ii. As the followers of Hinayana may doubt that Nagarjuna himself wrote these scriptures, therefore we cannot give these teachings as proof that he did not do so. Now, Buddhism is simply a religion of Truth and certainly not one of blind faith and superstition. The Buddhist is always encouraged by his teacher to find out where the highest truth has been taught most clearly; he may compare the Hinayana and Mahayana teachings and a thorough examination may determine that he prefers the latter to the former, thinking that in the latter the truth preached is complete, whereas the truths of the former are not ultimate. It is the exoteric Buddhist tradition to believe the truth but not who said it: truth (but not the person) is the most important. Supposing Nagarjuna had established a religion with a teaching going further than the Buddha's preaching in the Hinayana, then we should believe Nagarjuna and not Buddha, since the former would then have taught a more complete truth.

In the Mahaparinirvana Sutra, a list of Four Reliances are given: First, our faith relies on truth and not on persons; second, we believe in the truth itself but not in letters and words of scriptures; third, we believe in the ultimate but not in the incomplete truth; and finally, we lay stress on wisdom (prajna) and not on mere consciousness (vijnana).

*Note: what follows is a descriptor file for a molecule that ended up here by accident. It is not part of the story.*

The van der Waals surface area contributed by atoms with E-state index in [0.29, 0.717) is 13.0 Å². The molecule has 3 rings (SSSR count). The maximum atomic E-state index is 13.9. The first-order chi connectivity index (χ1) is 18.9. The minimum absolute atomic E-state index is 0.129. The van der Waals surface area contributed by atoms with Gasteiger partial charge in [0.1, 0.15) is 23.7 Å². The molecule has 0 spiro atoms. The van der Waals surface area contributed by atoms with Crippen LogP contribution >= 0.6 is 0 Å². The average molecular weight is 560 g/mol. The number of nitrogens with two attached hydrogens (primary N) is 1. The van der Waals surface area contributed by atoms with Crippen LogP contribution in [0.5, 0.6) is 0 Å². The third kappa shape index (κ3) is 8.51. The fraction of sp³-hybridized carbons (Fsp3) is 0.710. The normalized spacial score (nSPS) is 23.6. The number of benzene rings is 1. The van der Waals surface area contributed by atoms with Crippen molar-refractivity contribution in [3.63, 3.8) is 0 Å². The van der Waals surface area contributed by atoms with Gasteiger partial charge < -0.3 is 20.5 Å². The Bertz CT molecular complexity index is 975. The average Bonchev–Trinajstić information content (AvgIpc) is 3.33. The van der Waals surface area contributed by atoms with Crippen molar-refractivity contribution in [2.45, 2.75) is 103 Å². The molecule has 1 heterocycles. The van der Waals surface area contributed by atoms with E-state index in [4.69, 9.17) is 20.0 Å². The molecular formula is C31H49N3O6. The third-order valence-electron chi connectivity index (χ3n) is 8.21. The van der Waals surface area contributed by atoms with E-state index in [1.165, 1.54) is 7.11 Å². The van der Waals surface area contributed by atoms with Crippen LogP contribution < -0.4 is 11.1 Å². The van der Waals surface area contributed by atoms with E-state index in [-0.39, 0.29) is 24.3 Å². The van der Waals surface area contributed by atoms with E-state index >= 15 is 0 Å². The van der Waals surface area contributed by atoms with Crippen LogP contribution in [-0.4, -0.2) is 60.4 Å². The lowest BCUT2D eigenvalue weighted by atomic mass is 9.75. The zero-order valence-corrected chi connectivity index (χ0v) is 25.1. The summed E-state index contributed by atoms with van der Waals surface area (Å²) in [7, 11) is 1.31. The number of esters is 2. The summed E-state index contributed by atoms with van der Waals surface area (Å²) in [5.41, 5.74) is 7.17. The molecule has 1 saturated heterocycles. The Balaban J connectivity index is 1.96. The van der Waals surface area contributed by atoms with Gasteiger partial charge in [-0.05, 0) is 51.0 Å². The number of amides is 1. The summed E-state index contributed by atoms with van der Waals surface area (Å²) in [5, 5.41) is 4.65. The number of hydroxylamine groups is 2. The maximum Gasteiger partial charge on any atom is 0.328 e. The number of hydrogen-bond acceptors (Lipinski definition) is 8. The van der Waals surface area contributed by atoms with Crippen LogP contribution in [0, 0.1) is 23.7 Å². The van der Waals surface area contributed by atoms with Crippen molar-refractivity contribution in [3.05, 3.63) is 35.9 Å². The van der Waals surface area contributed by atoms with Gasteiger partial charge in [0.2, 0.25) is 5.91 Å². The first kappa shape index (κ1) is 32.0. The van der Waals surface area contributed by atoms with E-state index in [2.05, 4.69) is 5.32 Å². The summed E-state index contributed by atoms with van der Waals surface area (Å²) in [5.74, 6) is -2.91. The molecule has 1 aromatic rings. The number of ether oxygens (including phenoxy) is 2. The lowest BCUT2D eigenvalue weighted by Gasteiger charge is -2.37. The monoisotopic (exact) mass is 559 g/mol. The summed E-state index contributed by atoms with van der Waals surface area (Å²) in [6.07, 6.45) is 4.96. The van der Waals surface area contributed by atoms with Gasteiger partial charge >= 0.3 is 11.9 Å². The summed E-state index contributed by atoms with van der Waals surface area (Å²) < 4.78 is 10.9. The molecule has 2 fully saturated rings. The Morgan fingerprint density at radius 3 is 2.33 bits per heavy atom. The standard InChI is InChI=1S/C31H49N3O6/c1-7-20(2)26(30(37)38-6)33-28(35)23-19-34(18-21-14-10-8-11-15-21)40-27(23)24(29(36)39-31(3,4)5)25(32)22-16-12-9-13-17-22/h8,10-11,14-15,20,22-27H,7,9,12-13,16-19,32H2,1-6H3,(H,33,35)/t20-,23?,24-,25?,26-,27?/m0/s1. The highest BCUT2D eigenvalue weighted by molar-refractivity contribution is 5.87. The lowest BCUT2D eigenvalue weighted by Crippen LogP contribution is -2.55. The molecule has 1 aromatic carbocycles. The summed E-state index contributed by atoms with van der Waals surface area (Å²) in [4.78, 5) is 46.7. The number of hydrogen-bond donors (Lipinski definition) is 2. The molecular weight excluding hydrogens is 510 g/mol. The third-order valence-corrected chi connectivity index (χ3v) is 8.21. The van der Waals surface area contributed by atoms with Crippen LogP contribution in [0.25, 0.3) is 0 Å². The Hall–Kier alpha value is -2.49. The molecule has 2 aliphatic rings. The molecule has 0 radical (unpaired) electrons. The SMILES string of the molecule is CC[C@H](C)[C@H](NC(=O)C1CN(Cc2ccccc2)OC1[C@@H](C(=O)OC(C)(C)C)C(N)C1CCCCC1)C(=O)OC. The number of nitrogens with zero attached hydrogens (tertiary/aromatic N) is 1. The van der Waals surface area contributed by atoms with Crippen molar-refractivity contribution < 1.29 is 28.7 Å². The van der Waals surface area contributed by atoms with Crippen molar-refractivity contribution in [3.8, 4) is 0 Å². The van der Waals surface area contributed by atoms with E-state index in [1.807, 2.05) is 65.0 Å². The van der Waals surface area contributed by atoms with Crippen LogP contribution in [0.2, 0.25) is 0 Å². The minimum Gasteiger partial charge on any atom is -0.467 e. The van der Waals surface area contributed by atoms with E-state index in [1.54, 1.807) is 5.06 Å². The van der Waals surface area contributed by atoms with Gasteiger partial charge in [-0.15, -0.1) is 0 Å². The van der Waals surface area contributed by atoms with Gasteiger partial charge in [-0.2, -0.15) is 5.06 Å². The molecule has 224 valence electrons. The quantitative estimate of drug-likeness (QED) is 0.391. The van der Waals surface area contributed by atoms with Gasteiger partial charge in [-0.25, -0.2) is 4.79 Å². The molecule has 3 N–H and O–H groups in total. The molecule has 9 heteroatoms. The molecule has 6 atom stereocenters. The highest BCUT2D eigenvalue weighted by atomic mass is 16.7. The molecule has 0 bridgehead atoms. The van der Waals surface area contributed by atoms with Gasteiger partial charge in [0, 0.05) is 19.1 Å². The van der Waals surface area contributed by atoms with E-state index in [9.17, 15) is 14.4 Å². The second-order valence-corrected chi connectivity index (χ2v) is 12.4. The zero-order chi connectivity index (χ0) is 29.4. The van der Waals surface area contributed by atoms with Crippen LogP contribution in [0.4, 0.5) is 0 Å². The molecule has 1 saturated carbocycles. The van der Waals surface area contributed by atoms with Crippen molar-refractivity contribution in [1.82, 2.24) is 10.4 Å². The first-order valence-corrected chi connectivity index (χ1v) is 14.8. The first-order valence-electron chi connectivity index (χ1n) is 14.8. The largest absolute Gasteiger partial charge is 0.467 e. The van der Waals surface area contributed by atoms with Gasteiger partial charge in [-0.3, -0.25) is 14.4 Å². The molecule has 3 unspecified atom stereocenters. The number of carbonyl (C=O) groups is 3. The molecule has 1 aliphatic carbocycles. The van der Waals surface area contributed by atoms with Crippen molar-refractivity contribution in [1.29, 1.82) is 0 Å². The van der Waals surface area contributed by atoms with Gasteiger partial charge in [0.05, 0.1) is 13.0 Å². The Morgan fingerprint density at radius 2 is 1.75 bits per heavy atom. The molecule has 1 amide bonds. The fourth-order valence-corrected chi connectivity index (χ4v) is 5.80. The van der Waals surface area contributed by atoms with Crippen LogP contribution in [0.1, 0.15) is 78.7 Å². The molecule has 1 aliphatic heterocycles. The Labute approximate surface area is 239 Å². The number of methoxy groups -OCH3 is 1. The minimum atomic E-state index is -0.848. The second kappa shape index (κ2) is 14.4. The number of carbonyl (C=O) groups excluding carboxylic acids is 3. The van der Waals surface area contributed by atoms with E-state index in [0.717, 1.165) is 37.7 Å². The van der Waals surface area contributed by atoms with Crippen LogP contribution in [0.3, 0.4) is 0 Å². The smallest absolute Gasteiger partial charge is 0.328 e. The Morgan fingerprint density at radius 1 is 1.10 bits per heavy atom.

Wise readers should prove for themselves that the Mahayana canonical discourses are Buddha-word by making a thorough and unbiased comparison.

iii. In the Mahayana, it is never said that Hinayana is not Buddha-word. It is said that the Buddha preached the Lesser as foundation for the Great Vehicle, and this despite the fact that the Mahayana is already so complete. The latter does not at all mind admitting and indeed respecting the Hinayana, so why in their turn should the Theravadins be so narrow in their outlook?

iv. If the four Agamas are carefully read, then in some places we do find references to Bodhisattvas, the three yanas (of disciples, solitary Buddhas, and Fully Enlightened Ones), past Buddhas, and other subjects often thought of as treated only by the Mahayana. The Agamas are not only the teaching of the Sravakas, though principally concerned with them.